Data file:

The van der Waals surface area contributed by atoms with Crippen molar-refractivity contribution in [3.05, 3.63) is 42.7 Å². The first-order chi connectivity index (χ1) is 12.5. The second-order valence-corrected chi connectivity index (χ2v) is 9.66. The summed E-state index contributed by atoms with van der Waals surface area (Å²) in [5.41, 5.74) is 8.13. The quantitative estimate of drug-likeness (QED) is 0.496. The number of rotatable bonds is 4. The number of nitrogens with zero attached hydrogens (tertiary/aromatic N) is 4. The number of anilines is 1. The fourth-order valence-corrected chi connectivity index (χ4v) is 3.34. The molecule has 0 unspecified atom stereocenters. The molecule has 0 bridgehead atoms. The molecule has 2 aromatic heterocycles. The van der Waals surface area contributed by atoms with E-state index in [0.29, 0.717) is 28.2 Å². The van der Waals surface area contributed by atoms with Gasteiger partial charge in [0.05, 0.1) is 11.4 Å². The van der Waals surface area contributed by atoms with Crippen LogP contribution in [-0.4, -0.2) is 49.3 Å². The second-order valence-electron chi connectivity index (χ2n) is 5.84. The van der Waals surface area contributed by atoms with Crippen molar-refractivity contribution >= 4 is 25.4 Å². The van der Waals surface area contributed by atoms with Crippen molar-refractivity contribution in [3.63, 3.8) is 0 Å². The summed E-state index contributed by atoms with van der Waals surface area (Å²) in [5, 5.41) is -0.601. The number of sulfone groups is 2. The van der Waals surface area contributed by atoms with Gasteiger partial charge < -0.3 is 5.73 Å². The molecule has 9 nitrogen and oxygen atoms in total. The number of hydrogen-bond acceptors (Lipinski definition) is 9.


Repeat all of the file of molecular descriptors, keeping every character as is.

The van der Waals surface area contributed by atoms with Crippen molar-refractivity contribution in [3.05, 3.63) is 42.7 Å². The first-order chi connectivity index (χ1) is 12.5. The second-order valence-corrected chi connectivity index (χ2v) is 9.66. The summed E-state index contributed by atoms with van der Waals surface area (Å²) in [5.41, 5.74) is 8.13. The quantitative estimate of drug-likeness (QED) is 0.496. The number of rotatable bonds is 4. The number of nitrogens with zero attached hydrogens (tertiary/aromatic N) is 4. The number of anilines is 1. The fourth-order valence-corrected chi connectivity index (χ4v) is 3.34. The molecule has 0 unspecified atom stereocenters. The molecule has 0 bridgehead atoms. The molecule has 2 aromatic heterocycles. The van der Waals surface area contributed by atoms with E-state index in [0.29, 0.717) is 28.2 Å². The van der Waals surface area contributed by atoms with Gasteiger partial charge in [0.05, 0.1) is 11.4 Å². The van der Waals surface area contributed by atoms with Crippen LogP contribution in [-0.4, -0.2) is 49.3 Å². The second-order valence-electron chi connectivity index (χ2n) is 5.84. The van der Waals surface area contributed by atoms with Crippen molar-refractivity contribution >= 4 is 25.4 Å². The van der Waals surface area contributed by atoms with Crippen molar-refractivity contribution in [3.63, 3.8) is 0 Å². The summed E-state index contributed by atoms with van der Waals surface area (Å²) in [5, 5.41) is -0.601. The number of sulfone groups is 2. The van der Waals surface area contributed by atoms with Gasteiger partial charge < -0.3 is 5.73 Å². The molecule has 9 nitrogen and oxygen atoms in total. The number of hydrogen-bond acceptors (Lipinski definition) is 9.